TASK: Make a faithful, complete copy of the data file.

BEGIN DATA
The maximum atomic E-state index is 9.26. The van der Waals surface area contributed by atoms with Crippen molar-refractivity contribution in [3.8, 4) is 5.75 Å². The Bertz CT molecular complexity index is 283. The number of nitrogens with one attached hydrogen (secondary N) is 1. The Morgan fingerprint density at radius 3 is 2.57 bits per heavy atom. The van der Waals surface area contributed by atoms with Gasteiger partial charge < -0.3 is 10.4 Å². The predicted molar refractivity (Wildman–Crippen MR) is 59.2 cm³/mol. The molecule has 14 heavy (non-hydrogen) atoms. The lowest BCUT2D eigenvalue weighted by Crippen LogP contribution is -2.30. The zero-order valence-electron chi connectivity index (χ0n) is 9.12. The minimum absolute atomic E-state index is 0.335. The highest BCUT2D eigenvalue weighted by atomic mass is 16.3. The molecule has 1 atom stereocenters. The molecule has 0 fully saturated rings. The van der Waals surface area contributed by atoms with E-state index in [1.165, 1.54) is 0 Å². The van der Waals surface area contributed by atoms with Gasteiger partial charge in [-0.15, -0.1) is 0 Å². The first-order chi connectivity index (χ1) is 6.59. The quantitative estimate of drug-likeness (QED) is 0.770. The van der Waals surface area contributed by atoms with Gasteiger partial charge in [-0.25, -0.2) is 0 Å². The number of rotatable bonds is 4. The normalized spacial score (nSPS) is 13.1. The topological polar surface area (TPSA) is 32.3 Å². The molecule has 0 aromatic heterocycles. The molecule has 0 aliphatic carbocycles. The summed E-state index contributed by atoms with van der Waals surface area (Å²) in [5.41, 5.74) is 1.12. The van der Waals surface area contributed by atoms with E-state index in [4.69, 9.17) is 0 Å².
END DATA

The maximum atomic E-state index is 9.26. The van der Waals surface area contributed by atoms with Crippen molar-refractivity contribution in [3.8, 4) is 5.75 Å². The Bertz CT molecular complexity index is 283. The number of nitrogens with one attached hydrogen (secondary N) is 1. The Morgan fingerprint density at radius 3 is 2.57 bits per heavy atom. The van der Waals surface area contributed by atoms with Gasteiger partial charge < -0.3 is 10.4 Å². The predicted molar refractivity (Wildman–Crippen MR) is 59.2 cm³/mol. The molecule has 14 heavy (non-hydrogen) atoms. The lowest BCUT2D eigenvalue weighted by Crippen LogP contribution is -2.30. The zero-order valence-electron chi connectivity index (χ0n) is 9.12. The minimum absolute atomic E-state index is 0.335. The highest BCUT2D eigenvalue weighted by atomic mass is 16.3. The molecule has 1 atom stereocenters. The molecule has 0 fully saturated rings. The van der Waals surface area contributed by atoms with E-state index in [1.165, 1.54) is 0 Å². The van der Waals surface area contributed by atoms with Gasteiger partial charge in [-0.15, -0.1) is 0 Å². The first-order chi connectivity index (χ1) is 6.59. The quantitative estimate of drug-likeness (QED) is 0.770. The van der Waals surface area contributed by atoms with Gasteiger partial charge in [-0.25, -0.2) is 0 Å². The number of rotatable bonds is 4. The normalized spacial score (nSPS) is 13.1. The topological polar surface area (TPSA) is 32.3 Å². The molecule has 0 aromatic heterocycles. The molecule has 0 aliphatic carbocycles. The summed E-state index contributed by atoms with van der Waals surface area (Å²) in [5.41, 5.74) is 1.12. The van der Waals surface area contributed by atoms with E-state index in [4.69, 9.17) is 0 Å².